• Exporter of Green Hydrogen: India will become a net exporter of green hydrogen by 2030 due to its cheap renewable energy tariffs.
  • Benefits of Using Green Hydrogen for India:
    • Green hydrogen can drive India’s transition to clean energy, combat climate change.
      • Under the Paris Climate Agreement, India pledged to reduce the emission intensity of its economy by 33-35% from 2005 levels by 2030.
    • It will reduce import dependency on fossil fuels.
    • The localisation of electrolyser production and the development of green hydrogen projects can create a new green technologies market in India worth $18-20 billion and thousands of jobs.
  • Potential:
    • India has a favourable geographic location and abundance of sunlight and wind for the production of green hydrogen.
    • Green hydrogen technologies are being promoted in sectors where direct electrification isn't feasible.
      • Heavy duty, long-range transport, some industrial sectors and long-term storage in the power sector are some of these sectors.
    • The Ministry of New and Renewable Energy (MNRE) has circulated a draft cabinet note to establish a hydrogen ecosystem in the country.
    • The nascent stage of this industry allows for the creation of regional hubs that export high-value green products and engineering, procurement and construction services.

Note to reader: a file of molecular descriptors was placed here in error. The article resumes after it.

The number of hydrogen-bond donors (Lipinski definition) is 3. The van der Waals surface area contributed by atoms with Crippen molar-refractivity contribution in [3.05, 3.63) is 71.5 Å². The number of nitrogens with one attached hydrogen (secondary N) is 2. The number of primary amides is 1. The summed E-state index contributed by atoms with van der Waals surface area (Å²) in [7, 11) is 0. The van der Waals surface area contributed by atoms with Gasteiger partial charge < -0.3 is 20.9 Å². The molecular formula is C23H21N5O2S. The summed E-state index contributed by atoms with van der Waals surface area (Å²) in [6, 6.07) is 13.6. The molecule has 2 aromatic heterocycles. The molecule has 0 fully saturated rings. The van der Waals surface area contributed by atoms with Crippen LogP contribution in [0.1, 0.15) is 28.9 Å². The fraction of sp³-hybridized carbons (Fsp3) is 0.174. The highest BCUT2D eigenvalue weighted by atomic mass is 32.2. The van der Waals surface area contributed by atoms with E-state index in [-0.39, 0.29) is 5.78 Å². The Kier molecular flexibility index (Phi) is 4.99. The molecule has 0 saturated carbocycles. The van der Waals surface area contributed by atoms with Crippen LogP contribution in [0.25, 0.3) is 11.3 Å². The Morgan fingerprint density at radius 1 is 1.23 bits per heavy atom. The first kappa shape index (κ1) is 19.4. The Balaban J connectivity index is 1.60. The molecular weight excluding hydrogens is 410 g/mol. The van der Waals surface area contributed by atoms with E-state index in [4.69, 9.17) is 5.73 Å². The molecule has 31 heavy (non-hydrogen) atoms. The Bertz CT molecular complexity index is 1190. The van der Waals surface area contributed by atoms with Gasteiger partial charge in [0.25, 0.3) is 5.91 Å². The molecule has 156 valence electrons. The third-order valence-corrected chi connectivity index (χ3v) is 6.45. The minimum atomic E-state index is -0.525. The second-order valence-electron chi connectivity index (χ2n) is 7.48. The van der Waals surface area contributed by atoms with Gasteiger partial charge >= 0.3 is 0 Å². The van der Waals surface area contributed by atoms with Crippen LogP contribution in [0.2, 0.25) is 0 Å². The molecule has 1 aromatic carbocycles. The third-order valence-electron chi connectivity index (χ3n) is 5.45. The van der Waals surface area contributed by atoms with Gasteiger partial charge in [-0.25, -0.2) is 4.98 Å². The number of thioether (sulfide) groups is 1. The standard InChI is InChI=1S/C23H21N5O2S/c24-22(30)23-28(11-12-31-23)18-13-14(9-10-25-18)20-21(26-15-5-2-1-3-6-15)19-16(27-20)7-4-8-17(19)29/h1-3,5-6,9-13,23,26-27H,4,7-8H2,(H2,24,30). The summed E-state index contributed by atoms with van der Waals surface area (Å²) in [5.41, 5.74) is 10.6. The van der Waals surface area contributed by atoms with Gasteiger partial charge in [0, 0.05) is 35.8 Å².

• Challenges:
    • Economic Sustainability: One of the biggest challenges faced by the industry for using hydrogen commercially is the economic sustainability of extracting green hydrogen.
      • For transportation fuel cells, hydrogen must be cost-competitive with conventional fuels and technologies on a per-mile basis.
    • High Costs and Lack of Supporting Infrastructure:
      • Fuel cells which convert hydrogen fuel to usable energy for cars, are still expensive.
      • The hydrogen station infrastructure needed to refuel hydrogen fuel cell cars is still widely underdeveloped.
  • Step Taken:

Way Forward

  • Set a national target for green hydrogen and electrolyser capacity: A phased manufacturing programme should be used to build a vibrant hydrogen products export industry in India such as green steel (commercial hydrogen steel plant).
  • Implement complementary solutions that create virtuous cycles: For example hydrogen infrastructure can be set up for refueling, heating and generating electricity at airports.
  • Decentralised Production: Decentralised hydrogen production must be promoted through open access of renewable power to an electrolyser (which splits water to form H2 and O2 using electricity).